Flamenco Guitar Lessons

Author: classic-guitars  //  Category: Learn Guitar, Music
Are Flamenco guitar lessons worth taking for somebody not raised in Andalucia? Many years ago you had to be a black American to have any credibility as a blues singer or guitar player. And if you were not Spanish you never got anywhere as a Flamenco artist no matter how good you were. But these days, like many musical traditions, Flamenco is now embracing young people from non-Spanish origins. Twenty or thirty years ago Flamenco guitar playing, at least as perceived by people outside of Spain was dominated by a couple of third-rate guitar players who were good at promoting themselves. Now you can see many fantastic guitar players, professional and amateur, Spanish and non-Spanish giving wonderful Flamenco guitar performances on YouTube. Here is a rundown on the guitar techniques you will be introduced to if you decide to take Flamenco guitar lessons.

So onto some basic Flamenco guitar techniques. The most distinctive technique used in Flamenco is the tapping on the body of the guitar. This technique is called the golpe and is performed just below the sound hole. Flamenco guitars are made with a tapping plate to minimize damage to the guitar from constant hitting of the body. The golpe is often used in conjunction with downward strokes of the thumb and with continuous up and down strokes of the index finger used by guitarists playing the Flamenco musical form called Bulerias.

The rapid picking exhibited by Flamenco guitarists is called picado. This is also used in classical guitar but to nowhere near the same degree. It is a “rest” stroke which is played by striking a string with an upward stroke of the first or second finger which comes to rest on the string behind it. So if you play a rest stroke on the second string the finger comes into contact with the third string after it has struck the note. Flamenco scale passages are played as picado using rapid alternating strokes of the first and second fingers.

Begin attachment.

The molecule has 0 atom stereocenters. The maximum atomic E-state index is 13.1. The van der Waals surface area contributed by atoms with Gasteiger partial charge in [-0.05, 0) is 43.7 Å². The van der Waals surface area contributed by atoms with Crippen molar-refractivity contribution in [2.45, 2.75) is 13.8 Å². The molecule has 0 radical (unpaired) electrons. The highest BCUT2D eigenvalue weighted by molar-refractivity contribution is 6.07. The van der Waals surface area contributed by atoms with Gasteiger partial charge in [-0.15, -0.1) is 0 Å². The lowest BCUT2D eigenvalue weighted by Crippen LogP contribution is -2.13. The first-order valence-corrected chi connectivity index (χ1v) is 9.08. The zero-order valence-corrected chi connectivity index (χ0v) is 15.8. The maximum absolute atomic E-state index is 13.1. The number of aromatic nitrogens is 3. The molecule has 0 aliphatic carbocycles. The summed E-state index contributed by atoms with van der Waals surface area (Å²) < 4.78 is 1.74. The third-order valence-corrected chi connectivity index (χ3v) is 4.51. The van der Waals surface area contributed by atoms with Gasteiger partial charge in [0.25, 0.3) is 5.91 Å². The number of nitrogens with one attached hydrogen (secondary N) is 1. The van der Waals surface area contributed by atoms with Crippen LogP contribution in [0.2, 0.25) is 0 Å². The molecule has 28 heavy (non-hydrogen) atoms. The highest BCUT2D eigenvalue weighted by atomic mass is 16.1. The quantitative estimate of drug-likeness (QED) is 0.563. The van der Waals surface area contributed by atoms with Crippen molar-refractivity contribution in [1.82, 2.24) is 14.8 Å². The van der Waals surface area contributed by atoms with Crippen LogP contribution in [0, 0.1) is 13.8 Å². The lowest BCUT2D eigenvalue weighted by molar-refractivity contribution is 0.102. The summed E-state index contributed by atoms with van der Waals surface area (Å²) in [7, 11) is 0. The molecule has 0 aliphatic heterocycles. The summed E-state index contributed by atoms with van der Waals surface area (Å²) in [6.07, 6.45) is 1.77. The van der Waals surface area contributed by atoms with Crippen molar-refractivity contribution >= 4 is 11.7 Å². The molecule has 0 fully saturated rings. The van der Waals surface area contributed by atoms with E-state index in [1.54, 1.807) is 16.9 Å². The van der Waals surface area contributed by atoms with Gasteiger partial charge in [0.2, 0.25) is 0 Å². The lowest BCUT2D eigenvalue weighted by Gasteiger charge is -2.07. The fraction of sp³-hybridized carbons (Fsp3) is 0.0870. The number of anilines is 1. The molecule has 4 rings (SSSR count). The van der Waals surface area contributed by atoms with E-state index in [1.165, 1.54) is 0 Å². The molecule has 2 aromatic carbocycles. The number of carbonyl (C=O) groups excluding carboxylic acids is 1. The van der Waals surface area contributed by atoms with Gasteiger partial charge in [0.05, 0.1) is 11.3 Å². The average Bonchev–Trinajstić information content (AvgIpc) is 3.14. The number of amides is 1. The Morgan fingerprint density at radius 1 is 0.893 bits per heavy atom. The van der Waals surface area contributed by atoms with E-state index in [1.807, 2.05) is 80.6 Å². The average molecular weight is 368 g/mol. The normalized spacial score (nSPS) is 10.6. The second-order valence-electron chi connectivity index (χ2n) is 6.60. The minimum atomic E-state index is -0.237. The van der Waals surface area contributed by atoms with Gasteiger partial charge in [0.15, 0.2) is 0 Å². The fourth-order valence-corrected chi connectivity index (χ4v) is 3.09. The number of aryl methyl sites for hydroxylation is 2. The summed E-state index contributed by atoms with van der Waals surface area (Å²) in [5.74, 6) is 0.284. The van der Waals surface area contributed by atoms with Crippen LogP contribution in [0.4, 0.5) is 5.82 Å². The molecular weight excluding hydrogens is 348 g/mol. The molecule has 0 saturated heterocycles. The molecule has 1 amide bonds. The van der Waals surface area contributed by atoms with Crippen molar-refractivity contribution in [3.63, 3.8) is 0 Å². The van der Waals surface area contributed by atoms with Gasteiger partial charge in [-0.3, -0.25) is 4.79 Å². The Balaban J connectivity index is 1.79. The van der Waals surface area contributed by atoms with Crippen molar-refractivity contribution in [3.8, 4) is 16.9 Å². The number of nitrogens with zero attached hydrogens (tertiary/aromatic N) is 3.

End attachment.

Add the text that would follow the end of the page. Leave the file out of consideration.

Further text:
Another Flamenco guitar technique is the use of rapid arpeggios. Arpeggios are played by placing the first, second and third fingers in position on the first, second and third strings as if you are going to pluck a chord. Instead of plucking all three strings you lift your whole hand slightly so that the fingers play the strings in rapid succession. The thumb and fingers of a guitarist who has practiced this technique can play some very fast arpeggio passages. The effect is similar to sweep picking used in rock guitar.

The thumb is uses almost exclusively in downstrokes. This is another rest stroke where the thumb plays, for example, the sixth string and comes to rest on the fifth string before starting the next stroke. It may seem strange to anybody who has not tried it to make the thumb and fingers “rest” between strokes, but this technique can produce some very fast thumb and picado playing.

Another technique used in Flamenco guitar is the tremolo. This is a technique for producing a long line of melody notes accompanied by the thumb playing bass notes. This technique was borrowed from classical guitar and differs in that Flamenco tremolo is played with four notes between each bass note whereas classical guitarists only play three melody notes between bass notes. In most guitar notation systems the thumb is shown as “p” (for the Spanish “pulgar”), the index finger is shown as “i” , the middle finger is designated “m” and the ring finger is “a” (for annular which is latin for ring).

To play a continuous E on the open first string of the guitar, use the fingers and thumb in this order:

Play a bass note on the open sixth string with your thumb using rest stroke.

On the open first string:

Play a free stroke with i

Play a free stroke with a

Play a free stroke with m

Play a free stroke with i

You have just played one bass note followed by four melody notes. To continue playing, make an E chord with your left hand and alternate the bass notes between the sixth, fifth and fourth strings.

As you can see these techniques are hard to explain in words. They are easier to understand if you use my written descriptions in conjunction with watching Flamenco guitarists on video. It will take some hard work to actually use these techniques, and I strongly suggest you take lessons from a guitar player who knows how to play Flamenco.

By: Ricky Sharples

About the Author:

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